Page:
This week we have seen that photography is a vital tool in changing peoples’ awareness and attitudes. Still images hold our attention in the way that video does not. The crisis brought about by Europe’s failure to do the humane thing, let me rephrase that, our governments’ failures to do the right and humane thing has not been resolved by a picture, but ordinary people have been changed and have spoken out and now the governments of Europe are paying attention. A sage man, Bruce Elder, commented “There is a dark ugliness in the soul of our politicians but, hopefully, there is a certain goodness and decency in the average citizens which will triumph over political cynicism. ”
This article on disphotic by Lewis Bush carries this idea that a photograph cannot change the world but that people can:
The power of images to change the world is often claimed, less often proven. Great achievements have been piled around the totem of photography, from the early pangs of environmental awareness to the final course and conclusions of armed conflicts. And yet photographs are just bits of paper, or today more likely abstract lines of code. These things can’t change the world, but they can change people, and people can change the world.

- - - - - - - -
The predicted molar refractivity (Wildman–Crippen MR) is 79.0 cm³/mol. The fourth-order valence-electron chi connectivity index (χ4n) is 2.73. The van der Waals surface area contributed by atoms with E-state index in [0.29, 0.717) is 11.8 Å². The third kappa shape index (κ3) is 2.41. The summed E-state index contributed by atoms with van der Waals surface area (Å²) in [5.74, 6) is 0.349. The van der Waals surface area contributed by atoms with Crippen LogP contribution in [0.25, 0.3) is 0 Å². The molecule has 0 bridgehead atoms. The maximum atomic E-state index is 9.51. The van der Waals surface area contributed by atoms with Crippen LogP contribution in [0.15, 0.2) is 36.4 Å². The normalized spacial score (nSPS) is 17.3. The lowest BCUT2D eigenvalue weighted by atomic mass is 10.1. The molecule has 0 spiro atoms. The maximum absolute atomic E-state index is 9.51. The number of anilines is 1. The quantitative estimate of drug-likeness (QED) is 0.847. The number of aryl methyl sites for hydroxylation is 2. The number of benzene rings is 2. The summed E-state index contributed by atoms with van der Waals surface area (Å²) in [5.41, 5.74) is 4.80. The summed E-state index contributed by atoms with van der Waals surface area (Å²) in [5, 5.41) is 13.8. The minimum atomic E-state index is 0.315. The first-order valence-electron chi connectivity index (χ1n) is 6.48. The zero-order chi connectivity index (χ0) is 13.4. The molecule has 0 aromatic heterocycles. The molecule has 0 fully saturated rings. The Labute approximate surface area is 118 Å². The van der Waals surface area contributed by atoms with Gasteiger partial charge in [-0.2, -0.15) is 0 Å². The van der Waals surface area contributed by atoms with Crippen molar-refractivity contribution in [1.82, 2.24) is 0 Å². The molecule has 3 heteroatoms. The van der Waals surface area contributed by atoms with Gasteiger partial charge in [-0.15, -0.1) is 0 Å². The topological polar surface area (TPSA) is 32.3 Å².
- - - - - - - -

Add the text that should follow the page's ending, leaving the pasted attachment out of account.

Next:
Photographs are not, as we once believed, a sort of window on the world. But in however an incomplete and fragmented a way they do expose us to the idea of other places, people and things. This is not about some false equivalence between seeing and experiencing. This is not to say that seeing a photograph of a drowned child on a beach is the same as standing on that beach over that small body. But it is about knowing that somewhere a child drowned, and that his death is the consequence of other things which might be more within our power to change. Photographs present the idea that things are happening, or exist, or are possible.
You can read the rest of the article here
You may well feel that there is little you can do as an individual in the face of the overwhelming awfulness that is present on the fringes of Europe but that is not true. This article in The Independent might contain something you could do even if it is only clicking your mouse to tell our politicians how you think.